While 50-amp circuits are typical for ranges, some units may require circuits as large as 60 amps, while smaller units may require smaller circuits—40-amps or even 30-amps. However, new home construction typically includes 50-amp range circuits, since these are sufficient for the vast majority of residential cooking ranges.
In kitchens where a cooktop and wall oven are separate units, the National Electrical Code generally allows both units to be powered by the same circuit, provided that the combined electrical load does not exceed the safe capacity of that circuit. However, typically the use of 2-, 30-, or 40- amp circuits are run from the main panel to power each separately.
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When installing a dishwasher, the circuit should be a dedicated 120/125-volt, 15-amp circuit. This 15-amp circuit is fed with a 14/2 NM wire with a ground. You may also elect to feed the dishwasher with a 20-amp circuit using 12/2 NM wire with a ground. Be sure to allow enough slack on the NM cable so that the dishwasher can be pulled out and serviced without disconnecting it—your appliance repairman will thank you.
Some electricians will wire a kitchen so the dishwasher and garbage disposal are powered by the same circuit, but if this is done, it must be a 20-amp circuit and care must be taken to make sure the total amperage of both appliances does not exceed 80 percent of the circuit amperage rating. Check with local code authorities to see if this is allowed.
GFCI and AFCI requirements vary from jurisdiction to jurisdiction. Usually, the circuit requires GFCI protection, but AFCI protection may not be required, depending on the local interpretation of the code.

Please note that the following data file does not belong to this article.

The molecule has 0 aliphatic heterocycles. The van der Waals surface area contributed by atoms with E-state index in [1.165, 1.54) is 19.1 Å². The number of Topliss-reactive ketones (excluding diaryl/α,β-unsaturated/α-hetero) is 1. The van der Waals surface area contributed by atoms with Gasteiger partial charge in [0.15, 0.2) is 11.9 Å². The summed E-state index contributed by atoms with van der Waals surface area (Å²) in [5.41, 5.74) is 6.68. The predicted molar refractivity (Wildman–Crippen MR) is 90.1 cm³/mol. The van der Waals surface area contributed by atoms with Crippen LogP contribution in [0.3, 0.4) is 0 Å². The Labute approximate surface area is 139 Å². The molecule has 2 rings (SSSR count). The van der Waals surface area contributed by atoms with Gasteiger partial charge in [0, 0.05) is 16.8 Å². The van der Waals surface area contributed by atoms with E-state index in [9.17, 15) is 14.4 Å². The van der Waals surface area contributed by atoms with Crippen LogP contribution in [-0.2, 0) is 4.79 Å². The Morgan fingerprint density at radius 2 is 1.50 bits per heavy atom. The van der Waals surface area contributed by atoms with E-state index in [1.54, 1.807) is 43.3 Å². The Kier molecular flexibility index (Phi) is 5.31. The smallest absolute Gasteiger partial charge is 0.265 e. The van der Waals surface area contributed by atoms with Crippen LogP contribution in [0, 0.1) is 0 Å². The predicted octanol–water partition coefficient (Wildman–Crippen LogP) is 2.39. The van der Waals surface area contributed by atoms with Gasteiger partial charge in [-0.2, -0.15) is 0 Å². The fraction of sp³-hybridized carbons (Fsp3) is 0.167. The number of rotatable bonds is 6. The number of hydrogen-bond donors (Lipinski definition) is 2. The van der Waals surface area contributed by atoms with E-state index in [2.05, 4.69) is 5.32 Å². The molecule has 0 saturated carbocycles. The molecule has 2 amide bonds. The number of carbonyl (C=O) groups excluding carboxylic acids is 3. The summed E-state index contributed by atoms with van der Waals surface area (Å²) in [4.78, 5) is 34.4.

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Garbage Disposal Circuit
Garbage disposals do the dirty work of cleaning up the messes after meals. When loaded down with garbage, they use a good bit of amperage as they grind up the refuse. A garbage disposal requires a dedicated 15-amp circuit, fed by a 14/2 NM cable with a ground. You may also elect to feed the disposer with a 20-amp circuit, using 12/2 NM wire with a ground. This is often done when the local code allows the disposal to share a circuit with the dishwasher. You should always check with your local building inspector to see if this is allowed in your locale.
Different jurisdictions may have different requirements requiring GFCI and AFCI protection for garbage disposals, so check with your local authorities. Including both AFCI and GFCI protection is the safest approach, but because the GFCIs can be prone to "phantom tripping" due to motor start-up surges, professional electrician often omit GFCIs on these circuits where local codes allow it. AFCI protection is generally required since these circuits are operated by a wall switch and the disposal may be wired to plug into a wall outlet.Continue to 5 of 7 below.